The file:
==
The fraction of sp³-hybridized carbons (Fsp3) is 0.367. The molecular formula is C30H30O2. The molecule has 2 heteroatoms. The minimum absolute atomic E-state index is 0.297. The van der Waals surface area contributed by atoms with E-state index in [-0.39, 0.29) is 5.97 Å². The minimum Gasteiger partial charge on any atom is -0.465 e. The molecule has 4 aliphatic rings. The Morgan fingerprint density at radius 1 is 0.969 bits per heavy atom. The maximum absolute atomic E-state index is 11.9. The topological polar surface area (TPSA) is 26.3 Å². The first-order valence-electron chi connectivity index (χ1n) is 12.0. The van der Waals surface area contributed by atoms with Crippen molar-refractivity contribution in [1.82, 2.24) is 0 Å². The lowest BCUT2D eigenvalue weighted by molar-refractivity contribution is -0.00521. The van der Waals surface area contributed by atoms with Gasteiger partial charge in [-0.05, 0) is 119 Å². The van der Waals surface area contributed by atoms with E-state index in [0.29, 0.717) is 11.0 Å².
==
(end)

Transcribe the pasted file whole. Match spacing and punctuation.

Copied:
The fraction of sp³-hybridized carbons (Fsp3) is 0.367. The molecular formula is C30H30O2. The molecule has 2 heteroatoms. The minimum absolute atomic E-state index is 0.297. The van der Waals surface area contributed by atoms with E-state index in [-0.39, 0.29) is 5.97 Å². The minimum Gasteiger partial charge on any atom is -0.465 e. The molecule has 4 aliphatic rings. The Morgan fingerprint density at radius 1 is 0.969 bits per heavy atom. The maximum absolute atomic E-state index is 11.9. The topological polar surface area (TPSA) is 26.3 Å². The first-order valence-electron chi connectivity index (χ1n) is 12.0. The van der Waals surface area contributed by atoms with Crippen molar-refractivity contribution in [1.82, 2.24) is 0 Å². The lowest BCUT2D eigenvalue weighted by molar-refractivity contribution is -0.00521. The van der Waals surface area contributed by atoms with Gasteiger partial charge in [-0.05, 0) is 119 Å². The van der Waals surface area contributed by atoms with E-state index in [0.29, 0.717) is 11.0 Å².